Saturday, November 21, 2009

Hey hey ho ho Azerbaijan here we go

So I have now been in Azerbaijan for just over a month now and this will be my first post in country! What a month & this is your first post? No I am not a lazy bum... let me explain to you the life of a Peace Corps volunteer in Pre-service training. I get up every day around 7ish. If I have hot water I'll go for the shower but personal hygene kinda goes out the window here (I am able to take a shower every other day here and I'm one of the lucky ones here!). I eat a quick breakfast of bread & butter and maybe an apple or too (which are really good here) and of course a cup of chay (tea). I then walk about 25-30 , minutes to my local school in my training city of Xirdalan (a suburb of the capital Baku). I have 4 hours of intensive language class in Azerbaijani with my 4 other cluster mates. Then we have an hour break for lunch. Then we head off to another town about 20 minutes away and have 3-4 hours of TEFL technical training (which can be anything from new teaching methods to learning about the Azerbaijain school system)or we met at the training hub school an hour away for a group debreifing. So I return to my host family around 6 or 7 pm completely drained.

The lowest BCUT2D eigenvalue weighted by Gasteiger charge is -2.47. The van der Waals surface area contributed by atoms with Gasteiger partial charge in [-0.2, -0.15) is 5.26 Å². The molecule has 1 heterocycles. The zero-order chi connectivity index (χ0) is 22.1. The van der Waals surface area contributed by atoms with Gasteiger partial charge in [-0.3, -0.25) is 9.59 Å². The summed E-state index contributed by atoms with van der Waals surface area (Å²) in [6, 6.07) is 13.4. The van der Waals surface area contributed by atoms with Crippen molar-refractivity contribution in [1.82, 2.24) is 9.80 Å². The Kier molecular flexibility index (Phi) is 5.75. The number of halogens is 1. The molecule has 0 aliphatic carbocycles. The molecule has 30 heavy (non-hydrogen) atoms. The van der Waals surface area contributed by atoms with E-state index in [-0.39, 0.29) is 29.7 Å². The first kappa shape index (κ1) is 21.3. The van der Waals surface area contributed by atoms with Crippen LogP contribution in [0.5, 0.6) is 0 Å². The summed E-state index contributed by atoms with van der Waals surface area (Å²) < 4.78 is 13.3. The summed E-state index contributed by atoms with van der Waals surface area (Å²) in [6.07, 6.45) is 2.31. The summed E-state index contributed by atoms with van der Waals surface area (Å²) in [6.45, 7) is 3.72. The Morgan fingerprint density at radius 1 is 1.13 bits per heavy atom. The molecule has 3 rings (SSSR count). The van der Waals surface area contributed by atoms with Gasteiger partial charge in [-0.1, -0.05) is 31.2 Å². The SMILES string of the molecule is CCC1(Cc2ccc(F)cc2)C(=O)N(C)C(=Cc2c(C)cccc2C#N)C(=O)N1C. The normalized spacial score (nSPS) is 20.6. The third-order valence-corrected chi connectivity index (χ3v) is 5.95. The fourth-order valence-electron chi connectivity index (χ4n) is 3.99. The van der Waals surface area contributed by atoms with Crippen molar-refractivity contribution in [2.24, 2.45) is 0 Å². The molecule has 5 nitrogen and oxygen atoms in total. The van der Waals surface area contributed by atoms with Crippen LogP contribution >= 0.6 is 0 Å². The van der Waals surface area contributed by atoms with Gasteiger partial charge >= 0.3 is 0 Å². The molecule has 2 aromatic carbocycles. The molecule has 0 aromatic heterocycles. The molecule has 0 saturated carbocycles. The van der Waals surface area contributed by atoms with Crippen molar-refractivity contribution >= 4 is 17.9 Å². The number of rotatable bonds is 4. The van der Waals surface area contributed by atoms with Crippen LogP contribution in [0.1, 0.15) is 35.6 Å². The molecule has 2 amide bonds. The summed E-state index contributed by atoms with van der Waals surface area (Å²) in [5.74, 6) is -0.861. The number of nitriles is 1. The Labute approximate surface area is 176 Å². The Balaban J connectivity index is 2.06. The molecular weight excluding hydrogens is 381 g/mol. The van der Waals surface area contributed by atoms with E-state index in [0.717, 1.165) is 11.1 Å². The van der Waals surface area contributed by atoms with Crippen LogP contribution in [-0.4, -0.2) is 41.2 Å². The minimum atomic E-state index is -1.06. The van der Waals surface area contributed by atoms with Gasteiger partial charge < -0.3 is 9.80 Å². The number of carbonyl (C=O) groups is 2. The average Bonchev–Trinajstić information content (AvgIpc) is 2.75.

But things have been great so far! My host family is great! I have 3 brothers all around my age abd one pretty much speaks fluent English so I totally lucked out! They are all very kind and helpful. The food here is much better than I thought it would be. It is generally Turkish dishes with some Middle Eastern & Russian influnces. They have grape leaves, kabab, donar (like shawerma), Kifta, lots of soups (which I love! I'm becoming a borsh freak!)and bread, bread & more bread. They are bread fanatics here. It is eaten with every meal regardless if you are also having another starch like rice, patatos (another biggy here) or pasta... patato sandwich anyone? They also have lots of fresh fruits & veggies here since many of the regions here have very good soil. Right now it is apple, cucumber, pomigrante, hava & pear season! My host father works in the legal profession but not as a courtroom lawyor (i think he is a legal consultant). He use to be a police officer, but after a few years he had enough and moved on. He likes to talk a lot about the Soviet period and how the conditions were much harder than today. My host mother is a former English teacher her self and although she has forgotten a lot of the langauge we can comunicate pretty well. They make me feel like one of the family! They are a little more progressive family since they use to live in the capital of Baku & so we have some interesting discussions. They also have pet cats which is rare among Azeri families.